It was not an ordinary day like others at the Police headquarters in Naguru , not only for the public but also the entire police force.
First, it was the handover ceremony for the outgoing police chief, having been at the mantle of the force for the past 12 years but it was also the opening day for a new era as a new team was entering office.
The uniqueness of the day could be seen right at the entrance of the police headquarters with deployment of a big number of officers at both quarter guards.
A few minutes after 10 am, another unusual thing happened as Gen.Kale Kayihura arrived at the police headquarters and used the main entrance to the building that he had arguably used not more than 10 times in his entire time as police boss.
He always used the entrance to the IGP’s office in the sides of the police building and was always chauffeured near the entrance but the story was different this time round.
Kayihura becomes time keeper
On his last day at office, he had arrived too early, contrary to what many including journalists had been used to during his tenure when he always an hour later than the specified time.
Change of cars, driver changes to army uniform
Journalists were caught off guard and astonished on seeing a pencil thin gentleman donning the army uniform disembarking from a Toyota Landcruiser V8 series with private numbers and driven by a UPDF soldier as he passed through the main checkpoint and waved to them plus other junior officers and staff at the police headquarters.
Ordinarily, Gen.Kayihura was being driven by the same person but in police uniform but this was not the case on this peculiar Thursday.
By the time the members of the fourth estate realized it was the outgoing police chief, he was nowhere to be seen and a few photos of his taken were so clear because it was abrupt.
He was later followed by the new Deputy Inspector General of Police to the IGP’s office where they met the new boss, Martin Okoth Ochola for a word or two.
Meanwhile, two brand new seats were seen being taken up to the office of the Inspector General of Police.
During the handover function, almost all police directors were present for the function and seemed happy and ready for the occasion.
One bizarre moment was that AIGP John Ndungutse, the director in charge of counter terrorism was not dressed in uniform.
After the function, he was seen bidding farewell to the police directors, staff and junior officers at the police headquarters, something usual.
To confirm the day was not ordinary, the junior officers were seen mesmerised by what was happening and many of them gathered to gaze as the ‘visitors’ passed by.
Plain clothed officers
Kayihura was then escorted to his waiting vehicle by not more than four officers but all of them in plain clothes, unlike the usual setting.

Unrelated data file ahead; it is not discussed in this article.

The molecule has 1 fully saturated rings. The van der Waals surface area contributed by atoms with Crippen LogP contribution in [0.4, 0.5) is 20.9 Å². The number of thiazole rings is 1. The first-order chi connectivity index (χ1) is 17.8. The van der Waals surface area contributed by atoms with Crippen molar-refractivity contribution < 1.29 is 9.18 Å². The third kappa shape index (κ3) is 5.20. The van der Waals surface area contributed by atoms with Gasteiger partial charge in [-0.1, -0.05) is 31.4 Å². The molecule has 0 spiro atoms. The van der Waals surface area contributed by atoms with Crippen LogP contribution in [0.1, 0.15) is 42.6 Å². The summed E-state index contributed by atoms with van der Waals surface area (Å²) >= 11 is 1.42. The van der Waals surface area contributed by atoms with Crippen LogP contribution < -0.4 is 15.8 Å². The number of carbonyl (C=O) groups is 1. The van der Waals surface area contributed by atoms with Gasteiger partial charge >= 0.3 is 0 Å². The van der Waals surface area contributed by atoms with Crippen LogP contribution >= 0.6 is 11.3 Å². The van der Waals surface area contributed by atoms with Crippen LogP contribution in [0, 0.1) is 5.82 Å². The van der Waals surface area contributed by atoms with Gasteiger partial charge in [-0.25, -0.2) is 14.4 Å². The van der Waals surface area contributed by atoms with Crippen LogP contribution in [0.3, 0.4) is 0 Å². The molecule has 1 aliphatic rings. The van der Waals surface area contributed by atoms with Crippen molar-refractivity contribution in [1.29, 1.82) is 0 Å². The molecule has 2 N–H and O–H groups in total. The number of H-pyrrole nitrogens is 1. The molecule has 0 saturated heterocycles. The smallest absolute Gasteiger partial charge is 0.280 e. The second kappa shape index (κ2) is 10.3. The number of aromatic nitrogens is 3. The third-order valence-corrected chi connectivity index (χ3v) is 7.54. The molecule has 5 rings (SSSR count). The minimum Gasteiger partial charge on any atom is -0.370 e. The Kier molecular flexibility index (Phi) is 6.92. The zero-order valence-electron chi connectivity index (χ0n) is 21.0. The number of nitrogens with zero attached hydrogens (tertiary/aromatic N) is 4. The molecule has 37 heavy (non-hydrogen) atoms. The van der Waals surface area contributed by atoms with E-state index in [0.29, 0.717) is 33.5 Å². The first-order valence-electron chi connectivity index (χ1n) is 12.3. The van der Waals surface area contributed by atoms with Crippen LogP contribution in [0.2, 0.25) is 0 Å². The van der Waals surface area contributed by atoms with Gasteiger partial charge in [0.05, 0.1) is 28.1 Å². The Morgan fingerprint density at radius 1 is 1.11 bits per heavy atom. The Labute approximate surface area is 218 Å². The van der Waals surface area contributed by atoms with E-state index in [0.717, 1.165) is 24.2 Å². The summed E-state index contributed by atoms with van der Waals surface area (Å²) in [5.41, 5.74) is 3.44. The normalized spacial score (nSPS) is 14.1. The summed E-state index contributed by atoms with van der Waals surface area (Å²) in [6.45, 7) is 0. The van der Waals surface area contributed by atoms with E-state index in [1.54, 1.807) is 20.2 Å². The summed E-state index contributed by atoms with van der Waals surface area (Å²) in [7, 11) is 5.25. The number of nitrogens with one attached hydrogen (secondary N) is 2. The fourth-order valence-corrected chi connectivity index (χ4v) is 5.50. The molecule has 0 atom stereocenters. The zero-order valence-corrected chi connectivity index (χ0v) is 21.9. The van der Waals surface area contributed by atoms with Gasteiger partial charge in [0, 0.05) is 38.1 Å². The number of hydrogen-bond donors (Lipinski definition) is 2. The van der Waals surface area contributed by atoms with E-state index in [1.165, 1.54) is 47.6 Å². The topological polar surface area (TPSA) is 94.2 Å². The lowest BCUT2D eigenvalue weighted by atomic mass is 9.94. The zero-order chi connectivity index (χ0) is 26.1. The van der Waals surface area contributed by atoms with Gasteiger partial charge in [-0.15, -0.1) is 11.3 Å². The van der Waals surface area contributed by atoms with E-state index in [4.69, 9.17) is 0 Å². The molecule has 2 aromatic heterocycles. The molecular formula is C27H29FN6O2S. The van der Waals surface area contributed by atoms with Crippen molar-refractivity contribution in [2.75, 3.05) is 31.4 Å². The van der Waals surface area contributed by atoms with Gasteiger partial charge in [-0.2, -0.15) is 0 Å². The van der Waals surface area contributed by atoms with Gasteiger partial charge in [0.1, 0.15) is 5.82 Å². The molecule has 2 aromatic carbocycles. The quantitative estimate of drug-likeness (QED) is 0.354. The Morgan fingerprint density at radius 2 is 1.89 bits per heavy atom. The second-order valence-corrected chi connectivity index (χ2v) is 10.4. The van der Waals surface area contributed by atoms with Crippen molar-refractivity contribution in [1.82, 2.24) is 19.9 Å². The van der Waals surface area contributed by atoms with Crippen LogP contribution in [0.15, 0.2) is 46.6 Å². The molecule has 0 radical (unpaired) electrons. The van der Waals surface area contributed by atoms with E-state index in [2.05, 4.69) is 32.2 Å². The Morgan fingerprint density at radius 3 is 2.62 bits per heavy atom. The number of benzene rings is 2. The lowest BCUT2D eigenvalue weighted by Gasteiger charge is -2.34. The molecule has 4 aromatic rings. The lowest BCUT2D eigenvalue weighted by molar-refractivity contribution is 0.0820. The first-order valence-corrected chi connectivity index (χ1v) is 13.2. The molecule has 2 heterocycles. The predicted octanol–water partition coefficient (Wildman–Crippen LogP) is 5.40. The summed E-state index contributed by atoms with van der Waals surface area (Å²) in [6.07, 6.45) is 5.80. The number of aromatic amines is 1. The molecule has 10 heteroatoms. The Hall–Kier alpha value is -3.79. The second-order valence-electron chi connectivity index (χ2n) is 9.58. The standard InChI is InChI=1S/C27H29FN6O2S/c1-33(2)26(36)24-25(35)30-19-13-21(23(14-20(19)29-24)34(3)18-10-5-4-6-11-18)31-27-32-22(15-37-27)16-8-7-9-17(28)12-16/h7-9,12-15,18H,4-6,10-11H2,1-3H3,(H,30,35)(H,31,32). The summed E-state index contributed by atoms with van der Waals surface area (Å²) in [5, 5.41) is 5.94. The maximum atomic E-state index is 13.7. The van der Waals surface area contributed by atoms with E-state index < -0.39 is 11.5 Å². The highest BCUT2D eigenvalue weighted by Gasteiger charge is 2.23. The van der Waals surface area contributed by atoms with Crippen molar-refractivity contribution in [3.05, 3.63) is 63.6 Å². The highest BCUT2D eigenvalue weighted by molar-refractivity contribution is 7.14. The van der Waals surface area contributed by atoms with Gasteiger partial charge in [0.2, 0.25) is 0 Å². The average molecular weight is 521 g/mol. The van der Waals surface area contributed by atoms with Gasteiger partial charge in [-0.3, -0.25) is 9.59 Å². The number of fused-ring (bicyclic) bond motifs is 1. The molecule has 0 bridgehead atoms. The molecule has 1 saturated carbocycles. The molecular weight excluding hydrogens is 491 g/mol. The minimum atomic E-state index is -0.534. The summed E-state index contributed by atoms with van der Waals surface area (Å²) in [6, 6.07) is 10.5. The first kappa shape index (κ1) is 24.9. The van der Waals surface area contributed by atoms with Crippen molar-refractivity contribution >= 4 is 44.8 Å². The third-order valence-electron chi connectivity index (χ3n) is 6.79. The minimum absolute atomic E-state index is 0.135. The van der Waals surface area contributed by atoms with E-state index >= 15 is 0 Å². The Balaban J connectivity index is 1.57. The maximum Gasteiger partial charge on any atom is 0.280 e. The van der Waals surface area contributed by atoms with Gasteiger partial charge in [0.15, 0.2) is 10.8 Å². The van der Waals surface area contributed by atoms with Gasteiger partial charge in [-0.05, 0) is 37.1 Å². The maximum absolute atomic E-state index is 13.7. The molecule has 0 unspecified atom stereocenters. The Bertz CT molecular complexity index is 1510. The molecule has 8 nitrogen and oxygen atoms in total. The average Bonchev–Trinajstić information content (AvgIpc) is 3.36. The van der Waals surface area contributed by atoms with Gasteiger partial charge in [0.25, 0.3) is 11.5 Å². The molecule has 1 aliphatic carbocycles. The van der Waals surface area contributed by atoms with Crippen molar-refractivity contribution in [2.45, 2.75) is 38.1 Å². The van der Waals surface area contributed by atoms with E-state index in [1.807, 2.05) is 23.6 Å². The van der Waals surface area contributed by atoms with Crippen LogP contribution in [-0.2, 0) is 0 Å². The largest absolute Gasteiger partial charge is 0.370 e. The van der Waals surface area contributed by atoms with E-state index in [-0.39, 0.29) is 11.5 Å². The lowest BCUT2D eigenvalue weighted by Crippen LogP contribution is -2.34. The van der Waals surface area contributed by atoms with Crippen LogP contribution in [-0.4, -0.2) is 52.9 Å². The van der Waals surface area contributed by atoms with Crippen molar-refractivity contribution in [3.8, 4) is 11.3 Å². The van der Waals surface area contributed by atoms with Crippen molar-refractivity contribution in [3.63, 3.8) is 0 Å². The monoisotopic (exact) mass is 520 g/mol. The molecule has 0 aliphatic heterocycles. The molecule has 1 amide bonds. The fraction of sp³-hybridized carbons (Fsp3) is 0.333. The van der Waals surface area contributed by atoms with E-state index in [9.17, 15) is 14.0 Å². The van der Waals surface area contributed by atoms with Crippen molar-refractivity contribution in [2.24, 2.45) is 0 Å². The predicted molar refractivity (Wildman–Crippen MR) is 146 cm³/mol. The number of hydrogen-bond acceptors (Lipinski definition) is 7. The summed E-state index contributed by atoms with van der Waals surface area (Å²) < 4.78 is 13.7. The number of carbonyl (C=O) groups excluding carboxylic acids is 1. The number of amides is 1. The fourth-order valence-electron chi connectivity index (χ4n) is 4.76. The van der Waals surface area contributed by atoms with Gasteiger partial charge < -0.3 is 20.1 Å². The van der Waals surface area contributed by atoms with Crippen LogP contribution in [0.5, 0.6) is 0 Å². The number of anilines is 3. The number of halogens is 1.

Avoiding the media
He would later in a bizarre way use another exit and left the police headquarters as he avoided the media, who prior to today’s events he would welcome for questions about a number of issues.
The police image has been at its worst in the recent years over brutality against opposition politicians and failure by the force to tame the ever increasing level of crime in the country.
In his last speech Kayihura admitted that the police force’s image is not at its best but said by the time hands over office, it is better than how he found it in 2005 as he took over from Gen.Katumba Wamala.
“In spite of the recent bad image, I am handing over a police force that is in a better shape than the one I found. Its now built on a solid foundation,” he said.
“The most important thing is that during my tenure, crime came down and you can’t rub that from my achievements.”
On a number of occasions, Kayihura has been blamed for sidelining some old guards in force in favour of the new blood many whom were branded his blue eyed boys and were rising fast in ranks during his tenure.
Speaking during his vetting before the parliamentary Appointments Committee last week, the new police boss Martin Okoth Ochola said many junior officers wielded more powers and orders than their seniors.
The now former police boss however said he was sorry for any mistakes he could have made during his tenure in office, saying they were beyond his control.
“In my service, I might have fallen short but I’m only human. I want to apologise to whoever I stepped on to forgive me, whatever I did was for the good of our country.”
Kayihura was two weeks ago deposed and replaced by Ochola as the Inspector General of Police.
Speaking on Thursday, he said he was indebted to President Museveni for entrusting him with the leadership of the police force for the past 12 years, a thing he said was not a mini achievement.
“I will forever be indebted to the commander in chief and the president for his trust and giving me the opportunity to serve my country in this capacity. He has promoted me through the ranks and that’s not a small achievement.”
Recently, Ochola reportedly told the Parliamentary Appointments Committee that as deputy, he had not control over what was happening adding that the police force died the day the current State minister for Works, Gen Katumba Wamala left as IGP.
However, in his speech, Kayihura seemed to be hitting his predecessor directly saying that as a team, they share both failures and achievements together and equally.
“The fact that it’s Mr. Ochola who has been appointed shows that the commander in chief appreciates that something good has been done by our team,” he added.
Kayihura leaves office, exactly 12 years and two months after being appointed in 2005 to replace Katumba Wamala.
No questions from journalists
However, in another bizarre occurrence unlike many handover ceremonies, journalists were not allowed to ask questions to any of the outgoing and coming police bosses.